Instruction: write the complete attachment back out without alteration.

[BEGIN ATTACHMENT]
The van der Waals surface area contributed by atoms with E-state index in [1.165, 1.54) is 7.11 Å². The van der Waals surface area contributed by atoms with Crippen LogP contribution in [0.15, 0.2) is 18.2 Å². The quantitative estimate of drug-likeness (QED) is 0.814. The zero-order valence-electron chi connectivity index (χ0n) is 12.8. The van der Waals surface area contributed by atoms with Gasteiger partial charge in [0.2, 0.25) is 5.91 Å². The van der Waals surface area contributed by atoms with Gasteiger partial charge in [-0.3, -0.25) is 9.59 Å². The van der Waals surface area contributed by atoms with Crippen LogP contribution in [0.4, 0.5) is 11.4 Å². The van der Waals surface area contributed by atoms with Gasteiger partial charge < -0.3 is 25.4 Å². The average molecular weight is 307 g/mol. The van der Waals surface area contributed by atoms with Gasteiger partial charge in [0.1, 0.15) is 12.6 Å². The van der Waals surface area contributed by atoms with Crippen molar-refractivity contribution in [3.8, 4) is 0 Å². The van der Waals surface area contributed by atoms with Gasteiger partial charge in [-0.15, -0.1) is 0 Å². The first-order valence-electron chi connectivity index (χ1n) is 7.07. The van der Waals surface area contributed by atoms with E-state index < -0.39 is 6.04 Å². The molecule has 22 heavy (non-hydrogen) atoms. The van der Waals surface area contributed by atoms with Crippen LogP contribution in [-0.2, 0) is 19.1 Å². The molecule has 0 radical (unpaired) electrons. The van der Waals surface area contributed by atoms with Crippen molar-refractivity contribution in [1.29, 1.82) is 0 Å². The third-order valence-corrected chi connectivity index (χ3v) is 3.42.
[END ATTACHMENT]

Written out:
The van der Waals surface area contributed by atoms with E-state index in [1.165, 1.54) is 7.11 Å². The van der Waals surface area contributed by atoms with Crippen LogP contribution in [0.15, 0.2) is 18.2 Å². The quantitative estimate of drug-likeness (QED) is 0.814. The zero-order valence-electron chi connectivity index (χ0n) is 12.8. The van der Waals surface area contributed by atoms with Gasteiger partial charge in [0.2, 0.25) is 5.91 Å². The van der Waals surface area contributed by atoms with Gasteiger partial charge in [-0.3, -0.25) is 9.59 Å². The van der Waals surface area contributed by atoms with Crippen LogP contribution in [0.4, 0.5) is 11.4 Å². The van der Waals surface area contributed by atoms with Gasteiger partial charge < -0.3 is 25.4 Å². The average molecular weight is 307 g/mol. The van der Waals surface area contributed by atoms with Gasteiger partial charge in [0.1, 0.15) is 12.6 Å². The van der Waals surface area contributed by atoms with Crippen molar-refractivity contribution in [3.8, 4) is 0 Å². The van der Waals surface area contributed by atoms with Gasteiger partial charge in [-0.15, -0.1) is 0 Å². The first-order valence-electron chi connectivity index (χ1n) is 7.07. The van der Waals surface area contributed by atoms with E-state index < -0.39 is 6.04 Å². The molecule has 22 heavy (non-hydrogen) atoms. The van der Waals surface area contributed by atoms with Crippen LogP contribution in [-0.2, 0) is 19.1 Å². The molecule has 0 radical (unpaired) electrons. The van der Waals surface area contributed by atoms with Crippen molar-refractivity contribution in [1.29, 1.82) is 0 Å². The third-order valence-corrected chi connectivity index (χ3v) is 3.42.